how to score a sunset - a meditative mix of mostly modern jazz

how to score a sunset – a meditative mix of mostly modern jazz

The conventional wisdom that jazz essentially died around the same time John Coltrane did isn’t completely unfounded. The 1960s saw the artform being constructed and reinvented to a point that by the time the 70s hit, there seemed to be nowhere left to go, to a point where even Miles Davis’ explorations began to feel desperate if not futile. By the 1980s, soft rock radio did to jazz what Ibiza would eventually do with house music, offering a false allure of sophistication in favor of the artistism and grit that originally forged the genre. The 1990s saw something of a resurgence as new york hip hop resurrected the genre through use of sampling and a handful of crossover projects like Guru’s Jazzmatazz and Blue Note Records’s woefully misguided signature act, Us3. These endeavors sounded fresh at the time, but ended up aging about as well as a carton of milk. I won’t call it a comeback, but there does seem to be resurgence in experimental jazz percolating in contemporary music. How To Score a Sunset features some of the best modern jazz alongside some undersung selections from yesteryear.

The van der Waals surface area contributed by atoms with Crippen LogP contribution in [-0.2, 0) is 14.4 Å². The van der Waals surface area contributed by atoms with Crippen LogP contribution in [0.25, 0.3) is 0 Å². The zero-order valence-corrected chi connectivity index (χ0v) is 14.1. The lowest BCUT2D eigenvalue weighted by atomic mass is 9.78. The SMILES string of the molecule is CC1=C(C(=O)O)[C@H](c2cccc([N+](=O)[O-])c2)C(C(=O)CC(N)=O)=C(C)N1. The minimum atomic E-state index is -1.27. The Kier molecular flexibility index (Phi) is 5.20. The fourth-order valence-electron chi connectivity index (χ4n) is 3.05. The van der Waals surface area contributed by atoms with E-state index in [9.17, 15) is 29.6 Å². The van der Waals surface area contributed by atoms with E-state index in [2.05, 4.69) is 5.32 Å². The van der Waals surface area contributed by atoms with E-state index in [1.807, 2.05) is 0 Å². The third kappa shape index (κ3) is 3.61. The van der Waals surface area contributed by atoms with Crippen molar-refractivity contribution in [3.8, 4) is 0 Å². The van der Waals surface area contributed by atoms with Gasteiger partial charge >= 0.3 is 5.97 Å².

Stanton Davis and the Ghetto Mysticism Band – Nida
Myself 69 – Maima Jam
Joseph Shabason – Long Swim
Kamall Williams – Medina
Onyx Collective – Fruit Stand
Yusse Kamaal – Ayla
Arp – Ozu
Leon Vynehall – It Breaks (Chapter IX)
The Tempress – You Made the Sunshine
Axel Kryglier – Taxi Nocutno
E Ruscha V – Who Are You
June11 – The Luckiest Man
Kamasi Washington – Testify

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